And if it does all go wrong then…
3 – Embrace mistakes
At Straight 8, we love a happy accident. Plan, plan, plan, and be prepared to tear it all up after something goes wrong on your first shot. Sometimes the bits that you didn’t expect to be in your film are the bits you look back on most fondly.
4 – The academic bits: finding a camera and film
Firstly, just ask around. You probably know someone with a Super 8 camera, and if so, they probably know how to use it and are desperate for an excuse to go shoot something. Everybody wins.
If you simply can’t find one, you may be surprised at how often they pop up online. There are a few places to buy one where they have been tested and come with a warranty, or you can hire one that you know works (including directly from us!). If you only do one thing, ensure it has a working motor – I can’t emphasise that enough.
Go to straight8.net/cameras for the lowdown – including models to look out for.
5 – Timing
Super 8 started out as an amateur home movie format, so to get a little extra runtime from the celluloid, the cameras typically ran at 18fps instead of the usual cinema standard of 24fps. We do the same for Straight 8. At 18fps, a Super 8 cartridge lasts for about 3 minutes 15 seconds, but plan to wrap up your Straight 8 after three minutes, or three mins ten seconds, at a push.
6 – Don’t think about the sync
Most Super 8 cameras don’t run at exactly the speed they say they do. You may have set 18fps but the camera will vary by a couple of frames. This will wreak havoc with your crucially timed, synced sound set piece. So, it’s safer to stick to voiceover, music, and soundscape, where the mood can progress as the film does, and you don’t have your big explosion denouement spoilt by an intrusive bang five seconds earlier.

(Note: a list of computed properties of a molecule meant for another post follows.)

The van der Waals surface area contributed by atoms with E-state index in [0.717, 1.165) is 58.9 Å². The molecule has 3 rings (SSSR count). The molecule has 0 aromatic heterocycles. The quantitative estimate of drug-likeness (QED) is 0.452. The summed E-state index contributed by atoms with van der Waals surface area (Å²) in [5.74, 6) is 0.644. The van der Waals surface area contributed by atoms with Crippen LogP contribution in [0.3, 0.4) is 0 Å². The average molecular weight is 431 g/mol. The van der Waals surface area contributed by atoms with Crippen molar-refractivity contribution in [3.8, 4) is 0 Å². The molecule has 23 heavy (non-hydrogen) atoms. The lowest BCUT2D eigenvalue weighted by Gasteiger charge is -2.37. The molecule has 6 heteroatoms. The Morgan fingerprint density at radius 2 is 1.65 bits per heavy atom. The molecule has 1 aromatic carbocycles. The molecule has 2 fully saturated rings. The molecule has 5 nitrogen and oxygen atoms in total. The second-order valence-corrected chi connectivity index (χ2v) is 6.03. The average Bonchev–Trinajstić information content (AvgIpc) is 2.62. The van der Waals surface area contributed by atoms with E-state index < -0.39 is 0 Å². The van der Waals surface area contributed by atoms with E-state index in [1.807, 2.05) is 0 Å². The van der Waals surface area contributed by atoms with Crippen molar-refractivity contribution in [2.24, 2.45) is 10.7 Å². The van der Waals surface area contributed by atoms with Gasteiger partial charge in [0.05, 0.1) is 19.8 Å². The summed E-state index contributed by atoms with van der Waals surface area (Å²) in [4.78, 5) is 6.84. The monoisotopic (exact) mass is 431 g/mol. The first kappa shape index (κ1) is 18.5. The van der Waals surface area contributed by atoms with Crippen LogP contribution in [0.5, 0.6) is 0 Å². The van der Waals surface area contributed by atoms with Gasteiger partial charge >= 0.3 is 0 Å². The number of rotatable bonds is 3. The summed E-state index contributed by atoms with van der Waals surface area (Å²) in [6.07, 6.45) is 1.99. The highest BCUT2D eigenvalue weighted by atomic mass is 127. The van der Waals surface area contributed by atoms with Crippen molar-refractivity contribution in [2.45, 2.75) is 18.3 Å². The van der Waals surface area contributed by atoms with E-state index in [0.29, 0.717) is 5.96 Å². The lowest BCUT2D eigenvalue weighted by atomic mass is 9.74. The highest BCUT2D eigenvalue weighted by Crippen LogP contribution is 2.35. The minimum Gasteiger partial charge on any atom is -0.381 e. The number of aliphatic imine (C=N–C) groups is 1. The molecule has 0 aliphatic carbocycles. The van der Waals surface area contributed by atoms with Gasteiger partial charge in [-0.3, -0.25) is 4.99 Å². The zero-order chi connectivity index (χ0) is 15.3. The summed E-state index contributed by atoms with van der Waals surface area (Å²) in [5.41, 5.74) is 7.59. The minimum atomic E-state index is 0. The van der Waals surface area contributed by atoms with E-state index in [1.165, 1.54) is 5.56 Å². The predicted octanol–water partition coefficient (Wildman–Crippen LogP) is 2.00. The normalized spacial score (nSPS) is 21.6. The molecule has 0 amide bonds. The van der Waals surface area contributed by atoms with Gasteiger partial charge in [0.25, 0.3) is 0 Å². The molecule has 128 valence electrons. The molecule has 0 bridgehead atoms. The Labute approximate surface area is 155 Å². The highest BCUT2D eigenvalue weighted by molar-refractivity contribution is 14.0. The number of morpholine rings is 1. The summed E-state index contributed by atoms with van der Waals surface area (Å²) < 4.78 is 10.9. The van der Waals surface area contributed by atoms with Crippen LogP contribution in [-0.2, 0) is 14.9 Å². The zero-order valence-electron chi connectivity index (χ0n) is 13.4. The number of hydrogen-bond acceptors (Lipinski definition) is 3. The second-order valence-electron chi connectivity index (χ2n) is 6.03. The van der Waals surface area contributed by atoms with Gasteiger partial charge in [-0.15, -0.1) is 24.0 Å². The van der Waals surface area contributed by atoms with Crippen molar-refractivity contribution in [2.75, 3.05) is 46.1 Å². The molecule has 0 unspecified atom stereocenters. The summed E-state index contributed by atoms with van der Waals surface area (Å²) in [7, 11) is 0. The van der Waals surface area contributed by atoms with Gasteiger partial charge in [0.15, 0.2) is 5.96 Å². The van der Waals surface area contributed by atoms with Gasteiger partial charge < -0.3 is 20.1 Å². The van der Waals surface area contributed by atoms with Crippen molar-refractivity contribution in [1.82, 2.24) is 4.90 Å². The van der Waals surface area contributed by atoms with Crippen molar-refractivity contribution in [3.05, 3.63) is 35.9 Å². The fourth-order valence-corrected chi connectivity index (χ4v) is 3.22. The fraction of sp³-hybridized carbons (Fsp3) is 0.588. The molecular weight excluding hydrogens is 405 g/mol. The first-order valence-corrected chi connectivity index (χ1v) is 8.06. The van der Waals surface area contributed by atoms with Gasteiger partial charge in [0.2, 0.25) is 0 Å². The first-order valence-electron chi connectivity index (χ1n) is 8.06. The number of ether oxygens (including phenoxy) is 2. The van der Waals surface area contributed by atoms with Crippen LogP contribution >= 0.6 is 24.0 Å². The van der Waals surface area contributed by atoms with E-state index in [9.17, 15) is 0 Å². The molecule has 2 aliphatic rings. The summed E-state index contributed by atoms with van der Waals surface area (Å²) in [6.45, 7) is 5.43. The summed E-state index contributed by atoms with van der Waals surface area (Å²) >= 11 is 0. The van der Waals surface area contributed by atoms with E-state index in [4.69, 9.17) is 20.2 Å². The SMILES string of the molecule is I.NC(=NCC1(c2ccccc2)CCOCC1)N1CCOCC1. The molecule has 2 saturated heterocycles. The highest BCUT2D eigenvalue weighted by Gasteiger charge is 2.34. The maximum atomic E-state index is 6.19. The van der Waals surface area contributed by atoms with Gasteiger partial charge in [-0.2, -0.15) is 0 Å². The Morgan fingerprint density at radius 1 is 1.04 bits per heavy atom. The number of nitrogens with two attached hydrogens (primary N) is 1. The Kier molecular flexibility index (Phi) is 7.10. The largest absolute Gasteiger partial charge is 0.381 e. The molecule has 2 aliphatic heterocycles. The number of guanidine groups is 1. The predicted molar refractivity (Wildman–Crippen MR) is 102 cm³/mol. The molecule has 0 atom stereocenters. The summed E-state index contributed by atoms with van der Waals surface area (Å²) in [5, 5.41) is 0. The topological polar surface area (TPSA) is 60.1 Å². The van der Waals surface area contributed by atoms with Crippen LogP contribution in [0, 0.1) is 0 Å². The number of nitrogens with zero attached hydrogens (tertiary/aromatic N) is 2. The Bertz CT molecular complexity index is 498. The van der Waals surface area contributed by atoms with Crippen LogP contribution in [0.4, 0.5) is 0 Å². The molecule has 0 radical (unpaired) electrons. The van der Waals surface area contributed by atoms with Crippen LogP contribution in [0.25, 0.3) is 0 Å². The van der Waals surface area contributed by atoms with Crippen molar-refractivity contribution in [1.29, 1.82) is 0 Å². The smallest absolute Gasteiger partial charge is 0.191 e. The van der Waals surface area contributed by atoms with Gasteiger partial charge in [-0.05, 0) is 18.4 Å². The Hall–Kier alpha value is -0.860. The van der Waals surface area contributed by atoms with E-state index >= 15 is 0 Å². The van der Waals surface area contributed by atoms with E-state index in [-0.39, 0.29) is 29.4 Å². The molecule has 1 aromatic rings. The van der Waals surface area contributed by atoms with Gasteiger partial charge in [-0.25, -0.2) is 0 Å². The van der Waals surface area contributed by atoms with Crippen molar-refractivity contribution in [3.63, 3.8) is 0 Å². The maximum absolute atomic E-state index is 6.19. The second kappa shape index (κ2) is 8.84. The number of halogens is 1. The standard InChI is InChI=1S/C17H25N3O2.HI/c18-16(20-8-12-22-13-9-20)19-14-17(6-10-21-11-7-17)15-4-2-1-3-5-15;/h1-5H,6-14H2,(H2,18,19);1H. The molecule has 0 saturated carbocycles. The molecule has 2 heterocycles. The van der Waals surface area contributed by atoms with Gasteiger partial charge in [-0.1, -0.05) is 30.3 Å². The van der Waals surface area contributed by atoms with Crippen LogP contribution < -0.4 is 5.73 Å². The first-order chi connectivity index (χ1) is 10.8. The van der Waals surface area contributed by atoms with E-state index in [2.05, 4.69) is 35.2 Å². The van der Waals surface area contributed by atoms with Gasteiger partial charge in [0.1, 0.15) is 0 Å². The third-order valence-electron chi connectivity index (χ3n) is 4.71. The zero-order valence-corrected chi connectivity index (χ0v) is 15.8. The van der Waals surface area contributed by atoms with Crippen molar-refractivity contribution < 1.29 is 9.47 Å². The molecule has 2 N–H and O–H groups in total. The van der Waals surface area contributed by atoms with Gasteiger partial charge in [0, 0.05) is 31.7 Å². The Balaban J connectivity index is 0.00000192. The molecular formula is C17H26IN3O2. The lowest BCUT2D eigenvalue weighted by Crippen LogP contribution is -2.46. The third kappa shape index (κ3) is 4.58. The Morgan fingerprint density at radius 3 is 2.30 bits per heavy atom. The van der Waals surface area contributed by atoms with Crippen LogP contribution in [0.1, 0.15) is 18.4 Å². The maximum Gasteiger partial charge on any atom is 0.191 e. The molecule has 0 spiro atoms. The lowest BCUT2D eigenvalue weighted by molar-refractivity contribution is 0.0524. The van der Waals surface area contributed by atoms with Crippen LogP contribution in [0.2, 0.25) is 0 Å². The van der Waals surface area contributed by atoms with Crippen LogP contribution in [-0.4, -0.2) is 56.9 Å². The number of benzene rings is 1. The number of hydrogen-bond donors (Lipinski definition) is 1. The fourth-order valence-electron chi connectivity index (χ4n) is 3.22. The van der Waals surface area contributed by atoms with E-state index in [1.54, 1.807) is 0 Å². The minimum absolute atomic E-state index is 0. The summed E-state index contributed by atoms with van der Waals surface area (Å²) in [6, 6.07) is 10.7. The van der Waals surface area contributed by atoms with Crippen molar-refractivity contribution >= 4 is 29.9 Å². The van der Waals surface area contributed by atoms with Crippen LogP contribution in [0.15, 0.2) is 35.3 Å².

7 – Special effects
There is no post-production with Straight 8; all the grade and VFX must be done in-camera. This is actually really good fun. Whether it’s a clever grade change courtesy of a retro Cokin Tobacco Filter, or a full-blown ghost dancing in a bar, there’s usually a great practical way to achieve every effect. It’s advisable to not just stick effects in for the sake of it, but if you find there’s a point in your film where you could get creative with how you tell your story, then take some inspiration from the old Hollywood classics and do it for real.
8 – Have fun
Last but certainly not least – always have fun. When we see a Straight 8 film, we can always tell if the filmmakers had fun shooting it. No matter how serious your subject matter is, at the end of the day it’s just moviemaking, not lifesaving surgery, so have a laugh, take a risk and enjoy the process.
On that uplifting note, Alex’s 8 Super 8 tips came to an end. Thanks to Alex for taking the time to share his knowledge on this retro kit with our students and we look forward to seeing the results of their efforts and we’re excited to see if any of their films make it to London and Cannes.